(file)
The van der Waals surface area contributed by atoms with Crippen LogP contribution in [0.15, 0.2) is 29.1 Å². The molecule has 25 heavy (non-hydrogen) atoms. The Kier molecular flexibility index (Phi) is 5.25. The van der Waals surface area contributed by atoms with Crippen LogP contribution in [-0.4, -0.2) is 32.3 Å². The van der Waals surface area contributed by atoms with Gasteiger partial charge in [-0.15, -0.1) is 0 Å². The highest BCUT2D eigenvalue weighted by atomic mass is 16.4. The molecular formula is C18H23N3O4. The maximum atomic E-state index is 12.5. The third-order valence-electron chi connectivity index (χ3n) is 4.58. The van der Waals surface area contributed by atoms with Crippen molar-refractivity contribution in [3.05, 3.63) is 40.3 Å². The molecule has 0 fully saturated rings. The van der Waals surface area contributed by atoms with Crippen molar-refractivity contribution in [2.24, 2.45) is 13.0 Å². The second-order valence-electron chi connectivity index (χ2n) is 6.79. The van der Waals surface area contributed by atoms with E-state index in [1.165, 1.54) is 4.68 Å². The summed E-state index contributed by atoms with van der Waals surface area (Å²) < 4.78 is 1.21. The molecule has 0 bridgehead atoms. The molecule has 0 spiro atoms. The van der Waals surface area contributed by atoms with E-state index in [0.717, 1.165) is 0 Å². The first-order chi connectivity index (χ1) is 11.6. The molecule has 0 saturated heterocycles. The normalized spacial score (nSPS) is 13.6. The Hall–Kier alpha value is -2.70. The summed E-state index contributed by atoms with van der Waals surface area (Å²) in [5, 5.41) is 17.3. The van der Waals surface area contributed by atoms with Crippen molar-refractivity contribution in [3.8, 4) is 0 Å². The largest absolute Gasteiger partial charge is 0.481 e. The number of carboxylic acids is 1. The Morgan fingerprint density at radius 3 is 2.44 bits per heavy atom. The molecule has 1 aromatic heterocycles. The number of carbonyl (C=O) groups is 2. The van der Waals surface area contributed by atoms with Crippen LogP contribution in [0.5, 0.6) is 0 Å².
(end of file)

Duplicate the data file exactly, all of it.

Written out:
The van der Waals surface area contributed by atoms with Crippen LogP contribution in [0.15, 0.2) is 29.1 Å². The molecule has 25 heavy (non-hydrogen) atoms. The Kier molecular flexibility index (Phi) is 5.25. The van der Waals surface area contributed by atoms with Crippen LogP contribution in [-0.4, -0.2) is 32.3 Å². The van der Waals surface area contributed by atoms with Gasteiger partial charge in [-0.15, -0.1) is 0 Å². The highest BCUT2D eigenvalue weighted by atomic mass is 16.4. The molecular formula is C18H23N3O4. The maximum atomic E-state index is 12.5. The third-order valence-electron chi connectivity index (χ3n) is 4.58. The van der Waals surface area contributed by atoms with Crippen molar-refractivity contribution in [3.05, 3.63) is 40.3 Å². The molecule has 0 fully saturated rings. The van der Waals surface area contributed by atoms with Crippen molar-refractivity contribution in [2.24, 2.45) is 13.0 Å². The second-order valence-electron chi connectivity index (χ2n) is 6.79. The van der Waals surface area contributed by atoms with E-state index in [1.165, 1.54) is 4.68 Å². The summed E-state index contributed by atoms with van der Waals surface area (Å²) < 4.78 is 1.21. The molecule has 0 bridgehead atoms. The molecule has 0 spiro atoms. The van der Waals surface area contributed by atoms with E-state index in [0.717, 1.165) is 0 Å². The first-order chi connectivity index (χ1) is 11.6. The molecule has 0 saturated heterocycles. The normalized spacial score (nSPS) is 13.6. The Hall–Kier alpha value is -2.70. The summed E-state index contributed by atoms with van der Waals surface area (Å²) in [5, 5.41) is 17.3. The van der Waals surface area contributed by atoms with Crippen molar-refractivity contribution in [3.8, 4) is 0 Å². The largest absolute Gasteiger partial charge is 0.481 e. The number of carboxylic acids is 1. The Morgan fingerprint density at radius 3 is 2.44 bits per heavy atom. The molecule has 1 aromatic heterocycles. The number of carbonyl (C=O) groups is 2. The van der Waals surface area contributed by atoms with Crippen LogP contribution in [0.5, 0.6) is 0 Å².